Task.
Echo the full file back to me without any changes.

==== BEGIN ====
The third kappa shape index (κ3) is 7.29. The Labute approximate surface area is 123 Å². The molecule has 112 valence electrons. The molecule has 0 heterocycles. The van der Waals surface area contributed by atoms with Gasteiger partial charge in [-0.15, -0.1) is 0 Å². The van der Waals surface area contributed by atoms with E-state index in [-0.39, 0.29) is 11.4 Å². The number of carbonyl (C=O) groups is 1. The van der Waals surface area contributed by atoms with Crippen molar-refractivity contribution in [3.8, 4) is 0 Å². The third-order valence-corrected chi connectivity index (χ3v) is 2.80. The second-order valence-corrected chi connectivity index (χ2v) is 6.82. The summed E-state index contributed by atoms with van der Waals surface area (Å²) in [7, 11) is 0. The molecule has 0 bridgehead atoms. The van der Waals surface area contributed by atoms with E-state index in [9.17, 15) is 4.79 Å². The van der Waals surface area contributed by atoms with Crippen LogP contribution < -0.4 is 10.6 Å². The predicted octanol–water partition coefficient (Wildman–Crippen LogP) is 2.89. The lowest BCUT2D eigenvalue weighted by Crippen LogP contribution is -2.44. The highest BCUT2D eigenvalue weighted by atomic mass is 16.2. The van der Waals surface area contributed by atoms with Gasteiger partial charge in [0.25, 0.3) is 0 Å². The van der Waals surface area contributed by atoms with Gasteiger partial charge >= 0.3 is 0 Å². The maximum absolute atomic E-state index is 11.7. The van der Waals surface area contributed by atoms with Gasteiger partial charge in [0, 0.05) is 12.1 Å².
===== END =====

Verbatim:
The third kappa shape index (κ3) is 7.29. The Labute approximate surface area is 123 Å². The molecule has 112 valence electrons. The molecule has 0 heterocycles. The van der Waals surface area contributed by atoms with Gasteiger partial charge in [-0.15, -0.1) is 0 Å². The van der Waals surface area contributed by atoms with E-state index in [-0.39, 0.29) is 11.4 Å². The number of carbonyl (C=O) groups is 1. The van der Waals surface area contributed by atoms with Crippen molar-refractivity contribution in [3.8, 4) is 0 Å². The third-order valence-corrected chi connectivity index (χ3v) is 2.80. The second-order valence-corrected chi connectivity index (χ2v) is 6.82. The summed E-state index contributed by atoms with van der Waals surface area (Å²) in [7, 11) is 0. The molecule has 0 bridgehead atoms. The van der Waals surface area contributed by atoms with E-state index in [9.17, 15) is 4.79 Å². The van der Waals surface area contributed by atoms with Crippen LogP contribution < -0.4 is 10.6 Å². The predicted octanol–water partition coefficient (Wildman–Crippen LogP) is 2.89. The lowest BCUT2D eigenvalue weighted by Crippen LogP contribution is -2.44. The highest BCUT2D eigenvalue weighted by atomic mass is 16.2. The van der Waals surface area contributed by atoms with Gasteiger partial charge in [0.25, 0.3) is 0 Å². The van der Waals surface area contributed by atoms with Gasteiger partial charge >= 0.3 is 0 Å². The maximum absolute atomic E-state index is 11.7. The van der Waals surface area contributed by atoms with Gasteiger partial charge in [0, 0.05) is 12.1 Å².